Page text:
need to show) these are not the run-of-the-mill, traditional operational jobs;
they're giving a real opportunity to figure out how to integrate new media
businesses into the older entertainment world," Kaplowitz says.
Of all the business schools in the U.S., only USC offers an MBA program
specifically tailored to entertainment, though the Entertainment and Media
Management Institute at UCLA's Anderson School of Management does offer an MBA
with an entertainment specialty.
Those programs are attracting up-and-coming executives who already have jobs
in the business but are trying to make themselves more marketable or broaden
their professional horizons. Amy Powell, senior vp interactive marketing for
Paramount Pictures, decided to put herself through UCLA business school while
holding down her studio job in order to enhance her understanding of all
aspects of the industry.
"I was very much a creative mind, but I realized that I wanted to understand
the business from a more holistic point of view," she says. "And that meant
understanding the business behind the business. I loved my job, and so I
decided to get my MBA while I was working."
Powell says that her education has proved beneficial, though she acknowledges
that in her current post, its benefits are often tangential to the work she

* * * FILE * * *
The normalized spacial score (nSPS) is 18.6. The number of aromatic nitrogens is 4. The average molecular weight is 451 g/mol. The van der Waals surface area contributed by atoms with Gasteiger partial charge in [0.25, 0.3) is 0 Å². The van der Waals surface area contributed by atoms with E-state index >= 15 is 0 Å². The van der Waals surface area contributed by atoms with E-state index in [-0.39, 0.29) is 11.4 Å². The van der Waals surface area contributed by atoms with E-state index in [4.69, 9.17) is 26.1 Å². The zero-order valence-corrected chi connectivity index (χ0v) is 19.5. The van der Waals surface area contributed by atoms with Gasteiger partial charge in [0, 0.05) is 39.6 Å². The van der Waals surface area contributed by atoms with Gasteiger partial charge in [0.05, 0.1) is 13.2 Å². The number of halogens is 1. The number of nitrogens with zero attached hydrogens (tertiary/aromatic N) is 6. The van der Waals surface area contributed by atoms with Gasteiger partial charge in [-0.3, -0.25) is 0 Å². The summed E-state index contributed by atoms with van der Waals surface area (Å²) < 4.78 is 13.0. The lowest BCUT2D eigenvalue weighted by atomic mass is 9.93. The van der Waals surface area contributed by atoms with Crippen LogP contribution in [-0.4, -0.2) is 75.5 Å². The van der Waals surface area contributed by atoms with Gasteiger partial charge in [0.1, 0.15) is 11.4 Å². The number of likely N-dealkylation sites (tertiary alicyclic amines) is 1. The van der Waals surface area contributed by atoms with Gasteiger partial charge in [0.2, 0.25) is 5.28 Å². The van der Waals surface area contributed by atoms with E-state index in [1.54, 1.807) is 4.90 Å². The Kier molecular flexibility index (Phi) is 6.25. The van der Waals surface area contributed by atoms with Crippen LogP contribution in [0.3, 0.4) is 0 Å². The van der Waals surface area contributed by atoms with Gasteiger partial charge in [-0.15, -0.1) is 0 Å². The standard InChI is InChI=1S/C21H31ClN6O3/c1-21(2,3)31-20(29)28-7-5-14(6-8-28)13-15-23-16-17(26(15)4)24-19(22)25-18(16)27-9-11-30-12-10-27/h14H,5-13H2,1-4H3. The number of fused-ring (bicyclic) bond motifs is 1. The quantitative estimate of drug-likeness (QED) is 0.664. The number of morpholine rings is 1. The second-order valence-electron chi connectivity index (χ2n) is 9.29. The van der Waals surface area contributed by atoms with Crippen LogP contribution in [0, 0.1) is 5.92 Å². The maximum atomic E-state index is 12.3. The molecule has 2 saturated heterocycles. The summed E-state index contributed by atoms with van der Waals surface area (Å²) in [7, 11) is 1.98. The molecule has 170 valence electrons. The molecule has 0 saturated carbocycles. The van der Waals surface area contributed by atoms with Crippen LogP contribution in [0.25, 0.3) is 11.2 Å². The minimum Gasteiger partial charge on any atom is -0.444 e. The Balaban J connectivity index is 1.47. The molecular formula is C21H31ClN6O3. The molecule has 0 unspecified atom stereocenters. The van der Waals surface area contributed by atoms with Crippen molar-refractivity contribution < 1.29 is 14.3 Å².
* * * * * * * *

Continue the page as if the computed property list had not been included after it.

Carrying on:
does day to day.
Lynton agrees that sometimes MBA training isn't always applicable in the most
practical sense, but he does think that its emphasis on thinking critically is
"What (the degree) doesn't teach you is two very necessary things," Lynton
says. "There are moments when you really have to trust your passions over cold
analysis. Business school really favors the latter, and sometimes, you have to
fight that instinct. And the second thing is, it doesn't encourage you to pull
the trigger. It does ask you to perpetually look for more analysis, which is
why a lot of MBAs make really good consultants or bankers."
If Lynton's and Horn's track records are any indication, MBAs seem to make
pretty good studio chiefs as well.
"Any media executive in today's world has to have a facility with numbers,"
says Randy Falco, president and chief operating officer of NBC Universal
Television Group and an MBA graduate from Iona College in New Rochelle, N.Y.
"It may not be that they need to be MBAs, but certainly they need to
understand the language being spoken."